Have you ever tried to convince someone to see it your way but you just can’t quite pull it off? Personal experiences are more powerful than chit-chat which is precisely why you must create an experiential experience.
Many businesses want change. They want to increase sales, improve efficiencies and build a dynamic culture that will lead them to becoming a best in class.
Yet, their success meets opposition, struggle, and stays stuck.
The workforce often doesn’t believe in change. It may not be because they don’t want change, it may be because they have a hard time believing in change.
Change leaders find it perplexing.
These leaders formulate a plan. Package it all nice and pretty, and roll it out to the masses with a prescribed strategy and metrics to guide the change effort. Yet, the workforce struggles to believe.
No matter how pretty the message, how well laid out the plan, it just doesn’t seem to happen.
Personal experiences might be to blame.
Great speakers and story tellers capture audience attention by connecting them emotionally to what they are describing.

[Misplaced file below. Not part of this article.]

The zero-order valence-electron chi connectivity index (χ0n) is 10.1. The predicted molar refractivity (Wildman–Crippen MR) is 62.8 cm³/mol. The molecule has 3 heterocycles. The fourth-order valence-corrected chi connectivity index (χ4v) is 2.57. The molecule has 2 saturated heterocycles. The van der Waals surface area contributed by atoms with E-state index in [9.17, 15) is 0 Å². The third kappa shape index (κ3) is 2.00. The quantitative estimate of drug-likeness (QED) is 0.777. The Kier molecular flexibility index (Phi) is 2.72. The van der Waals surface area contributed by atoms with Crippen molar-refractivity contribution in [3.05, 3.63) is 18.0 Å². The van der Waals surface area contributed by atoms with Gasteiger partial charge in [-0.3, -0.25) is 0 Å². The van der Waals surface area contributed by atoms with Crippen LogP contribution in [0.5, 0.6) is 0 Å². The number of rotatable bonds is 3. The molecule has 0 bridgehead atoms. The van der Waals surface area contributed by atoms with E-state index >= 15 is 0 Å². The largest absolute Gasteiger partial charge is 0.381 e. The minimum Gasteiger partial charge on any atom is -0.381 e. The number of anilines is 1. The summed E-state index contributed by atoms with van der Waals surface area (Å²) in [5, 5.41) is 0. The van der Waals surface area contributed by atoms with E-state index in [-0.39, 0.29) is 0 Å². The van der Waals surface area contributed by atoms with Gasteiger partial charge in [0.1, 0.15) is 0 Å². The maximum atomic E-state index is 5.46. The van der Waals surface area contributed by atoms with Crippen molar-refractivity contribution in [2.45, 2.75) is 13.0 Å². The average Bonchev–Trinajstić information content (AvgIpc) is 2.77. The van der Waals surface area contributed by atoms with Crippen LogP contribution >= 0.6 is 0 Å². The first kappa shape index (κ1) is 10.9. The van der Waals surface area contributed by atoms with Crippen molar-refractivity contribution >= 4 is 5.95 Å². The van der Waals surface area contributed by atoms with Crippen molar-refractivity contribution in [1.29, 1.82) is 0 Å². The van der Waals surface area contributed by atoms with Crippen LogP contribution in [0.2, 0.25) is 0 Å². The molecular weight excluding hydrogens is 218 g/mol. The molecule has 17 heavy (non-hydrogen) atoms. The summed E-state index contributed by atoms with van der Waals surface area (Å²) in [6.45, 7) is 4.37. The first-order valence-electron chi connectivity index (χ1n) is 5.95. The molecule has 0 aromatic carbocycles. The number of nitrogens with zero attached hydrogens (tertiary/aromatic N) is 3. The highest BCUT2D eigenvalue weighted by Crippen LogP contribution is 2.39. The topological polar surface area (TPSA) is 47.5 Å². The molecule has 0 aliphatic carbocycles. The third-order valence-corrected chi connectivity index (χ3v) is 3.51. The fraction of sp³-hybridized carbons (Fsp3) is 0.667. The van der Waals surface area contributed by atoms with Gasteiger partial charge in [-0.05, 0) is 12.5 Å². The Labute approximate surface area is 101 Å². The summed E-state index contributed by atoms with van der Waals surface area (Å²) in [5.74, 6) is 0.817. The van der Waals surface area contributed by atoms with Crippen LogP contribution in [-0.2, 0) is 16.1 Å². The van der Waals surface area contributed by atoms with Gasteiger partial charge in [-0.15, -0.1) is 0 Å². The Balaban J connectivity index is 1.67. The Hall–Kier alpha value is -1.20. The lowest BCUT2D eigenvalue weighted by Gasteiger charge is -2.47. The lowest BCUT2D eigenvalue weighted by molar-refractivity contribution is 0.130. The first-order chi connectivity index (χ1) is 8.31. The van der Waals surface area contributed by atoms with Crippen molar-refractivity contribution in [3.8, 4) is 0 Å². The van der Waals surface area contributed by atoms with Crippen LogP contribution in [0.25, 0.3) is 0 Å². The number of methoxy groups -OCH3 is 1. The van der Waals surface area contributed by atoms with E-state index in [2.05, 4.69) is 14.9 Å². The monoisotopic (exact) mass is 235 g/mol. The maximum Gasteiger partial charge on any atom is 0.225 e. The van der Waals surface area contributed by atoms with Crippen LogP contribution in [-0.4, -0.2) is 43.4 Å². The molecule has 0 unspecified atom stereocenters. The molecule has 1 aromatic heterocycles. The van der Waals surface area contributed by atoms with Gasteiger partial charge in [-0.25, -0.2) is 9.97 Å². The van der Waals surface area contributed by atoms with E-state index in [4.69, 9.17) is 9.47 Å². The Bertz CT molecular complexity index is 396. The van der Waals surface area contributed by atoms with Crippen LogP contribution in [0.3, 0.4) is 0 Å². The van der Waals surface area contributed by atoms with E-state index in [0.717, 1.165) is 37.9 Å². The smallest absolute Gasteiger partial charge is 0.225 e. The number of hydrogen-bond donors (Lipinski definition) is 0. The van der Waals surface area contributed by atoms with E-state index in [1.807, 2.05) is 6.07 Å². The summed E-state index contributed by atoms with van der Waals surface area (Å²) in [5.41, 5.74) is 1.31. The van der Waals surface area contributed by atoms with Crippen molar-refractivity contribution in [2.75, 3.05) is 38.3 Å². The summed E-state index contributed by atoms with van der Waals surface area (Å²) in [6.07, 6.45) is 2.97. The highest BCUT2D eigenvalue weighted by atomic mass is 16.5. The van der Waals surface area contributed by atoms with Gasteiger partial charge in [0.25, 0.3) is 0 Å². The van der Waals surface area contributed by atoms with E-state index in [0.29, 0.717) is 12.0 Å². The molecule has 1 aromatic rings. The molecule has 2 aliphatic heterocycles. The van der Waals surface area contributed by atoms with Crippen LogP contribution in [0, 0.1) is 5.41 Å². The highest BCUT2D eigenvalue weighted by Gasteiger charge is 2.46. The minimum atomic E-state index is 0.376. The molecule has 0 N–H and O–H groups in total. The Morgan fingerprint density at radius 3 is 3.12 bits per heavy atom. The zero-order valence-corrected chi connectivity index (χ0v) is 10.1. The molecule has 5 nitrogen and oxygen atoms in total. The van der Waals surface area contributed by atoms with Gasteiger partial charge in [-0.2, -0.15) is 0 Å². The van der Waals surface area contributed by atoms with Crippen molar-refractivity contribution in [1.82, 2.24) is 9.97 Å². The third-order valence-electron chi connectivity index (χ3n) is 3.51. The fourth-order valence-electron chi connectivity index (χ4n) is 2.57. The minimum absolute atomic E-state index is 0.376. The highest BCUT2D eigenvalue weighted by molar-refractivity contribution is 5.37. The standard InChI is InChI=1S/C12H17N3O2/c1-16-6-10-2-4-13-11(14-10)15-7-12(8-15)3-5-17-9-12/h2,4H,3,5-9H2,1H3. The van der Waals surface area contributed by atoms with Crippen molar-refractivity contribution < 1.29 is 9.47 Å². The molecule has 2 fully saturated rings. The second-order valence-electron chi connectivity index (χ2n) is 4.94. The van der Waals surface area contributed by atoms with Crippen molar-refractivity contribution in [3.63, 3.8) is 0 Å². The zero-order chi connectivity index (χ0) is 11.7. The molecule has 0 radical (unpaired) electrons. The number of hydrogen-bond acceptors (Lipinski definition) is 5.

It often develops from childhood. A parent reads a book out loud to they young child while the young child forms an image in their mind of what is being read.
The bonus of course is a picture book. It helps form a more complete image.
All grown up in the workplace a similar thing happens. One big difference is that the working adult usually has their own life experiences that are shaping their story. Not necessarily the story that is being told, but the story that they, as an individual, hear and imagine.
This is often why change efforts struggle, or worse, fail.
It may not be because the plan is bad, it may be because not enough people believe.
Beyond having a great plan, change leaders need to build trust and they need to help everyone involved see the vision and then actualize it.
If you’ve been burned a couple of times, someone telling you it won’t happen again is hard to believe.
Develop the story, but be prepared to shape belief through experiences.
Dennis E. Gilbert is a business consultant, speaker (CSPTM), and culture expert. He is a five-time author and the founder of Appreciative Strategies, LLC. His business focuses on positive human performance improvement solutions through Appreciative Strategies®. Reach him through his website at Dennis-Gilbert.com or by calling +1 646.546.5553.